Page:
AP Preps Legal Battle Against Online News Aggregators
The AP has issued licenses to Google, Yahoo, and others to use some of its news content, while newspapers generally have not.
The Associated Press board on Monday warned that it would take legal action if necessary to stop online news aggregators from using its content and that of member newspapers without permission.
In its annual meeting in San Diego, AP chairman Dean Singleton said the news cooperative, which is owned by its membership, would take legal and legislative actions against unlicensed sites, while working with Web portals and other partners who properly license content.
"We can no longer stand by and watch others walk off with our work under misguided legal theories," Singleton said at the meeting, according to an AP statement.
Those "legal theories" apparently refer to the "fair use" legal doctrine often cited by news aggregators and search engines, such as Google, in displaying a headline and snippets from news articles in search results. Singleton did not name any sites that were targets of the initiative.
The AP has issued licenses to Google, Yahoo, and others to use some of its news content, while newspapers generally have not. AP executives toldThe New York Times that the policy is aimed at major search engines like Google, Yahoo, and their competitors, and at news aggregators, such as the Huffington Post. The initiative is not meant to stop these sites and others from using news gathered by the AP and its members, but to make sure they are compensated for their work, the Times said.
The AP said it would develop a system to track content distributed online to determine whether it's being legally used. AP president Tom Curley said the news agency also would develop its own search engine to point users to the latest and "most authoritative" sources of breaking news.
Search engines and news aggregators have long argued that links on their sites have benefited content owners by directing traffic to their sites. Indeed, Google's news site is a major source of traffic for many news organizations.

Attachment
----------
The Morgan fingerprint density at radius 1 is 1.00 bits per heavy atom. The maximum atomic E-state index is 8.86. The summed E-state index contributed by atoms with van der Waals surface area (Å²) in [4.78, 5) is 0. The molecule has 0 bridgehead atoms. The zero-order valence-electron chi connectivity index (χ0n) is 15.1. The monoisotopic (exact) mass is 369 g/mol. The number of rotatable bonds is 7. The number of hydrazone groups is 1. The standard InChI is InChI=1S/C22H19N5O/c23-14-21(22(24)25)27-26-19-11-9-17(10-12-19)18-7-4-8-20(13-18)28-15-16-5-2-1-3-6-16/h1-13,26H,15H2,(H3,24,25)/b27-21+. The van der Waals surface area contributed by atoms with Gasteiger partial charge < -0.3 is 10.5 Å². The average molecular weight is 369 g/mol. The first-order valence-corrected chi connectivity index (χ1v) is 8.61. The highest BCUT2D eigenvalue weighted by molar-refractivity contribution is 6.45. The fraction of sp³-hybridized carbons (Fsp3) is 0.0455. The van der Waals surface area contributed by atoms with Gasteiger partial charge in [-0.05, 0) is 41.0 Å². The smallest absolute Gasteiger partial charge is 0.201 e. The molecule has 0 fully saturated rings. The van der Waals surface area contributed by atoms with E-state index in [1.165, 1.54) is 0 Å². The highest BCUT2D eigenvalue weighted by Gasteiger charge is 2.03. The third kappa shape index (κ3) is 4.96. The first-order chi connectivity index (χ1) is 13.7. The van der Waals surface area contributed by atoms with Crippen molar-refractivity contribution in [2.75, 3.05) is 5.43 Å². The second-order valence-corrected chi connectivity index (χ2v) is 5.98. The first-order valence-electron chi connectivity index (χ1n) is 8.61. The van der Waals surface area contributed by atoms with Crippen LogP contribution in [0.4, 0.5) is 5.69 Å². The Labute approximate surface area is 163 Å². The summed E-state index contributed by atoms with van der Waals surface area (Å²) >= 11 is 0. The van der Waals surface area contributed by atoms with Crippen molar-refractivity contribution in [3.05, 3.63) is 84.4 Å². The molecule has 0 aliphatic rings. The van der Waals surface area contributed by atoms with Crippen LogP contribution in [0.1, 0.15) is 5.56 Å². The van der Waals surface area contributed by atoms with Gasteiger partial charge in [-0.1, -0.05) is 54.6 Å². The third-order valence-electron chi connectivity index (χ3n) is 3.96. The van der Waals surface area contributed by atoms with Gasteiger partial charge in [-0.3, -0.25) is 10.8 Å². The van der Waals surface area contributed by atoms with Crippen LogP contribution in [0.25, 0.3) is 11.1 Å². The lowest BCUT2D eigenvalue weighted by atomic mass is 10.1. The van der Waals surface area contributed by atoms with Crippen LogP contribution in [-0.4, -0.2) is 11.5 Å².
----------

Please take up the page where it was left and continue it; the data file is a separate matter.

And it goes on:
A Google spokesman said publishers can easily implement technology to prevent Google from indexing their Web content to drop in search results. "We believe that both Google Web Search and Google News are fully consistent with copyright law -- we simply link users to the site at which the news story appears," he said in an e-mail.
However, content producers argue that the links often fail to direct readers to the originator of the news, and send Web browsers instead to another site that has paraphrased the information.
The issue of compensation in the news business has taken on more urgency as newspapers have been hammered by the loss of ad revenue to the Web. The latest casualties include the Seattle Post-Intelligencer, which owner the Hearst migrated entirely to the Web in March, and the 150-year-old Rocky Mountain News in Denver, which EW Scripps closed.
Other major newspapers, such as the San Francisco Chronicle and the Detroit Free Press, are being forced to drastically streamline operations in order to stay afloat.
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